Arminia Marburg fraternity
|coat of arms|
|Founding:||June 16, 1860 in Marburg|
|Association:||New German Burschenschaft (NeueDB)|
|Motto:||God - freedom - fatherland|
The Marburg Burschenschaft Arminia in the New German Burschenschaft is one of the largest fraternities in Germany. It was founded on June 16, 1860 by theology students. Regardless of parent's income or title, any student should be able to join the association. Any male student at the Philipps University of Marburg and Justus Liebig University in Gießen can become a member. In 1990 the Marburg fraternity Arminia resigned from the German fraternity (DB). In 1996 she founded the New German Burschenschaft with seven other fraternities.
The Marburg Burschenschaft Arminia in the New German Burschenschaft (NeueDB) is a member of the Red Association . The fraternity is a facultative beating association, which means that each member has to learn academic fencing, but does not have to beat a scale. Any male student of the Philipps University of Marburg and the Justus Liebig University of Gießen can become a member.
Together with the Alemannia Marburg fraternity , the Marburg Liberal fraternities (MaLiBu) were founded in 2010. With this alliance, both fraternities want to distance themselves from the Marburg fraternities in the German fraternity and raise awareness of liberal values.
At the start
On June 16, 1860, the Arminia was founded as a fraternity in Marburg with the colors black-red-white and black hats. The connection was the first fraternity in Marburg . The founders were Ludwig Theodor Alexander Bickell , Heinrich Hendorf, Karl Schmidt, Ferdinant Bösser, Karl Schmidmann, Ernst Gerland, Gottlieb Rhode and Albert Vilmar. The student association started operations with 22 members. On February 16, 1863, the fraternity changed its colors to black, red and gold, based on the original fraternity .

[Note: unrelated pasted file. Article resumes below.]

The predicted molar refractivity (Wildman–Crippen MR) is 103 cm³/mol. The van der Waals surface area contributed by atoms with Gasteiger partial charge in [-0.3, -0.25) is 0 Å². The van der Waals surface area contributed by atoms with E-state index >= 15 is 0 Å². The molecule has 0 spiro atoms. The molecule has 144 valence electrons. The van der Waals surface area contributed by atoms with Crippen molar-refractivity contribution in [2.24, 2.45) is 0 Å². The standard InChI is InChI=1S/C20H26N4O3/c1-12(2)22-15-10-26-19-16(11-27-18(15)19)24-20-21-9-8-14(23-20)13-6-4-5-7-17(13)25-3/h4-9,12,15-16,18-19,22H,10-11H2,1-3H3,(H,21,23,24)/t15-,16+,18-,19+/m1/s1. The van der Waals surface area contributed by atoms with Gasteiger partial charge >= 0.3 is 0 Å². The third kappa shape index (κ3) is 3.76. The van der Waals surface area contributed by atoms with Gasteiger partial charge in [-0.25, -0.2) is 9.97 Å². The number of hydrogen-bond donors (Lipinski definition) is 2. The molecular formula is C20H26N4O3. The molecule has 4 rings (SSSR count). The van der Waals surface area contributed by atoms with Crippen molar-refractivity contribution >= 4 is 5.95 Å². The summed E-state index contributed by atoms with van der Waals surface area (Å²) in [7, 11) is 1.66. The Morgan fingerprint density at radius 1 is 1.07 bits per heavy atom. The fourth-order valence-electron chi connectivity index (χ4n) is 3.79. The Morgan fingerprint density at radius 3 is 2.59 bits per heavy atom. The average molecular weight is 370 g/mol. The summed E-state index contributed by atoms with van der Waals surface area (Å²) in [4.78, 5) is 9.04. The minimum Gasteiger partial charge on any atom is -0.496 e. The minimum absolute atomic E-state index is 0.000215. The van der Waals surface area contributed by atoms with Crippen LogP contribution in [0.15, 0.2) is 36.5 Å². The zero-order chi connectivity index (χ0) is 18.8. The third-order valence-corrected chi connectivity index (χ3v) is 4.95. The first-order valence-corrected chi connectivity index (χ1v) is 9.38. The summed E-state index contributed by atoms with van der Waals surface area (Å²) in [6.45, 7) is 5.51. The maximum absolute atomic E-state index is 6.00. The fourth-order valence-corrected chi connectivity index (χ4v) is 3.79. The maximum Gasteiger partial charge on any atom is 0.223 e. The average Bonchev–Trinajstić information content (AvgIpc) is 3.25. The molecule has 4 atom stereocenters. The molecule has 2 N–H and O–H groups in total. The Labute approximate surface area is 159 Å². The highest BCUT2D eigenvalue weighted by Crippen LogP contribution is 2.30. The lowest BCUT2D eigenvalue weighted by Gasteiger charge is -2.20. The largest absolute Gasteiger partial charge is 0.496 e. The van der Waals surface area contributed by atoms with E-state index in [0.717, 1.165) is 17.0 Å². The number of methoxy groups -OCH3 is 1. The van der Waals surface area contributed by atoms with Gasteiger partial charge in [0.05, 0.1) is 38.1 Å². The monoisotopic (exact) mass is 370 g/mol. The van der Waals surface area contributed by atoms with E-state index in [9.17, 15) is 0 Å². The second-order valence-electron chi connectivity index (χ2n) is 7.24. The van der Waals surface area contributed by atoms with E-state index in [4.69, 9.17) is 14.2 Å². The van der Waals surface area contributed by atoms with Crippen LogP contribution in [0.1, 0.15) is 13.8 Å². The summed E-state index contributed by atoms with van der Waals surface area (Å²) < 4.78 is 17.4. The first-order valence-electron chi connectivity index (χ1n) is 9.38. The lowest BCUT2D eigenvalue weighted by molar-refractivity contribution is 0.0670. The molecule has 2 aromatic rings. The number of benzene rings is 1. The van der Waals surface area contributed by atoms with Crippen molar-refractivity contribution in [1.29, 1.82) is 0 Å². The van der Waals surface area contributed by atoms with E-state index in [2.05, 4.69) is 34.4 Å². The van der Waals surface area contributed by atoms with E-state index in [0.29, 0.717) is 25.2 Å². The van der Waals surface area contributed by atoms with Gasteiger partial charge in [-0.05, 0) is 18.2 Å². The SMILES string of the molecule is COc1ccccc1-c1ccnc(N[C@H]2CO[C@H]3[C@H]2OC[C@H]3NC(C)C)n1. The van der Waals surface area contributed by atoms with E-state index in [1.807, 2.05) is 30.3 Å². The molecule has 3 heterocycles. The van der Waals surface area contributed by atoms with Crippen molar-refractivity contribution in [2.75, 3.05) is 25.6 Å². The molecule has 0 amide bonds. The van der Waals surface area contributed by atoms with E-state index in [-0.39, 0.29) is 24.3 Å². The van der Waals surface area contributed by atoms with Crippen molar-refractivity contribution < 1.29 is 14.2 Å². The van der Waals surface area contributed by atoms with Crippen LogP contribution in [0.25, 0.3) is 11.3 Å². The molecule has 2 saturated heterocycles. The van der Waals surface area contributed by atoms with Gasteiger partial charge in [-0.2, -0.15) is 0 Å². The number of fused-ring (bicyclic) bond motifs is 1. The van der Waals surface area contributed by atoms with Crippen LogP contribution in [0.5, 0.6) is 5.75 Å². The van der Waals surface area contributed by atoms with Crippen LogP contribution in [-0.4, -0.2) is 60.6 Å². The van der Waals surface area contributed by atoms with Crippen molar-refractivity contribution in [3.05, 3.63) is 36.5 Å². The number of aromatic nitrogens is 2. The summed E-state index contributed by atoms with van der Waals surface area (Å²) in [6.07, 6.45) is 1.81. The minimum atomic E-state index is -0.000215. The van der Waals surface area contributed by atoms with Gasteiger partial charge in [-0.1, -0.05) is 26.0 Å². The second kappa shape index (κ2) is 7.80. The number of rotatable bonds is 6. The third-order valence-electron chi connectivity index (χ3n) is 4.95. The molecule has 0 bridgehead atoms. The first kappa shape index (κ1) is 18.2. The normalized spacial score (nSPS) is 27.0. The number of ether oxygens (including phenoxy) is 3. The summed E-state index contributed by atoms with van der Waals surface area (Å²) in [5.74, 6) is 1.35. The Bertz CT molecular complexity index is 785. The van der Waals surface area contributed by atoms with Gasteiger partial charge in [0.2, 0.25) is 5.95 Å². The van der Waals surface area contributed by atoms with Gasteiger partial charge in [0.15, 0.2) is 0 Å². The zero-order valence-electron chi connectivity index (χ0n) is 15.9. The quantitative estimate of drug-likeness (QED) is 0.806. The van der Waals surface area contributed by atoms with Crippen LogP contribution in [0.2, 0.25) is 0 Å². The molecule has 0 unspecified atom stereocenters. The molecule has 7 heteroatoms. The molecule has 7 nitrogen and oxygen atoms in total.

In 1866 the censorship was introduced, which was abolished in 1970.
On March 1st, 1874, the Alemannia Marburg fraternity was founded. To this day, both connections are considered liberal fraternities in Marburg and founded the Marburg Liberal fraternities in 2010.
On December 1, 1890, the Red Association was founded. This association is an amalgamation of arminist fraternities. This association was the nucleus for the New German Burschenschaft founded in 1996.
As part of the First World War , the Arminia founded the Academic Aid Association to support wounded combatants , which was later expanded to become a university for the blind in Marburg. Today Marburg has an international reputation in research for the blind.
With other like-minded fraternities, the Arminia founded the Red Direction on January 10, 1920 , a cartel within the German fraternity.
National Socialist Period
On 27./28. In June 1936, under pressure from the National Socialists, the Arminia fraternity was dissolved. The association of old armines - a union of the former students of the student union - decided to keep the association house. Like almost all student associations, the Arminia fraternity in Marburg was converted into a comradeship on November 1, 1937. The comradeship was called Lützow. Shortly before the end of the Second World War, the Arminenhaus became part of the university clinic.